On the north side of the street all are modern between Cleveland Street and Conway Street, but east of this the old houses, for the most part remain. Between Nos. 45 and 71 there are only three houses (Nos. 50, 69 and 70), which are entirely rebuilt. According to the leases, Nos. 52 and 55 were erected in 1777 and the rest in 1792. (fn. 67) They now exhibit little uniformity in general treatment or detail. No. 45 has been re-faced. Nos. 46 to 48 have stock brick facing and are of four storeys, No. 47 having an arched doorway with plain fanlight and late railings. No. 48 has had the ground floor rendered and the fanlight has Gothic lines. No. 49 is three storeys in height and has a door with key-block and cement architrave and simple fanlight. No. 51 retains its railings. Nos. 52 to 55 alternate with three and four storeys and at No. 56 the levels of the floors alter, the storeys being higher and the stringcourse at the first-floor window sills being raised some ten courses of brickwork. No. 56 (on which is a plaque commemorating Charles Turner) is faced with old red brick and the same material is used at Nos. 66 and 71. Nos. 58 and 60 are good specimens of the original three-storey house as first planned, two windows to a floor and the ground floor having arched entrance and fanlight over door, with one window alongside. The arch to the door to No. 58 has a carved mask on the key-block, and the door frame is panelled. The railings remain at Nos. 58 to 60 and 62 to 64. From No. 72 to Tottenham Court Road the buildings are modern.
Warren Street, like the surrounding streets, was popular with artists and literary men. At No. 10, from 1808 to 1833, lived Abraham Raimbach (1776–1843), who engraved Wilkie's pictures. He died at Greenwich and is commemorated by a tablet in Hendon Church. Another well-known engraver, James Mitan (1776–1822) lived at No. 63 Warren Street from 1808 to his death. He married Charlotte, daughter of William Gowing, the builder, who took a leading part in developing Charlotte Street and its neighbourhood.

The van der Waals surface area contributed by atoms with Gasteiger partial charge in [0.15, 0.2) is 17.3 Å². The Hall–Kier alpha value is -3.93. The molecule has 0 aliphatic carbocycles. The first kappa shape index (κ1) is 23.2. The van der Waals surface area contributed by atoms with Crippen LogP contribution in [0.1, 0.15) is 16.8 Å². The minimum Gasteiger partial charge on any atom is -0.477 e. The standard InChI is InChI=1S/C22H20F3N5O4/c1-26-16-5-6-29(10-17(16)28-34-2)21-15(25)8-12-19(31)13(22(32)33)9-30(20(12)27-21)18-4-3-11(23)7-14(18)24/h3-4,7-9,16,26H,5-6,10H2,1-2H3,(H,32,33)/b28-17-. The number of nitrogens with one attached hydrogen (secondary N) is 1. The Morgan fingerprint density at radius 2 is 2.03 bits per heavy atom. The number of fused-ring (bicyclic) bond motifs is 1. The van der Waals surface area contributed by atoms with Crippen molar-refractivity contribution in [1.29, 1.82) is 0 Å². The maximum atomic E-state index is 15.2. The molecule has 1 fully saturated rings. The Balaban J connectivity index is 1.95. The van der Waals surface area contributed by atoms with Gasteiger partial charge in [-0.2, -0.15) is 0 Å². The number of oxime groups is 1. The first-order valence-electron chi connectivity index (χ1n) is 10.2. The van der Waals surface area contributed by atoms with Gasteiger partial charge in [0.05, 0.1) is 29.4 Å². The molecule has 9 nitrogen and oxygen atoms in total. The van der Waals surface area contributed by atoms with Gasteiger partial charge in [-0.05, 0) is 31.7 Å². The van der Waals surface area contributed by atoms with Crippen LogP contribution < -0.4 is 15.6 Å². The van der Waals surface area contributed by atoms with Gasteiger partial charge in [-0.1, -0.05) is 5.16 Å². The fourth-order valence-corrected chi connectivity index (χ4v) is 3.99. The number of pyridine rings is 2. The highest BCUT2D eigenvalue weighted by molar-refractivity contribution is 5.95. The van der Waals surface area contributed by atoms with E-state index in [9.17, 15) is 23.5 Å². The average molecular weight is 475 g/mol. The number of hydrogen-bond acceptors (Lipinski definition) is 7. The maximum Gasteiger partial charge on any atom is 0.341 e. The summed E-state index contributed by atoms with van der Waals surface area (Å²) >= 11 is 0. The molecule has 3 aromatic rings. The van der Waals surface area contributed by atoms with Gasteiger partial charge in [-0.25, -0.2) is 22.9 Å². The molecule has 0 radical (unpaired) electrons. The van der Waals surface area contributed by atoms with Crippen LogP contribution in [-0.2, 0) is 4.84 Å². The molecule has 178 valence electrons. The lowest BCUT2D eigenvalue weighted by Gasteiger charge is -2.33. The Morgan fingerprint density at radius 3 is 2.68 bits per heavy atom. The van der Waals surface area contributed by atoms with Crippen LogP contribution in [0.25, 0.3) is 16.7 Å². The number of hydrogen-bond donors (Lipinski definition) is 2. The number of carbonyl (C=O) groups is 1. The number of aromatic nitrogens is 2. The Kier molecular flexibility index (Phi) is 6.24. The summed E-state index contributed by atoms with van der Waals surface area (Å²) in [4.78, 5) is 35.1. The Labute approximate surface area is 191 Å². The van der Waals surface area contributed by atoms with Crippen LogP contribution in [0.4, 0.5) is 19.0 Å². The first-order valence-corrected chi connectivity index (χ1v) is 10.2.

At No. 43 on the north side (now rebuilt) lived Dr. William Kitchiner, the versatile Doctor of Medicine, who wrote on musical and scientific subjects and who specialized on the art of cooking, on which he not only wrote several valuable books, but gave practical evidence in the select dinners at his house. He died here in 1827. At No. 48 lived Frederick Reynolds, the dramatist, from 1812 until his death in 1841. Charles Turner, the mezzotint engraver, lived at No. 50 from 1803 until his death in 1857. This house has been rebuilt, but Turner had formerly occupied No. 56 (from 1799 to 1803), and on this house the London County Council has affixed a plaque commemorating him. At No. 60, from 1798 to 1833, lived James Boaden (1762–1839), biographer, dramatist, and journalist, who wrote the life of Mrs. Siddons; from 1808–1818 the name is given as John Boaden, probably his son the portrait-painter. At No. 68, R. W. Buss, the subject- and portrait-painter lived and at No. 70 was born, in 1816, the Rev. F. W. Robertson, son of Frederick Robertson, an officer in the Royal Artillery.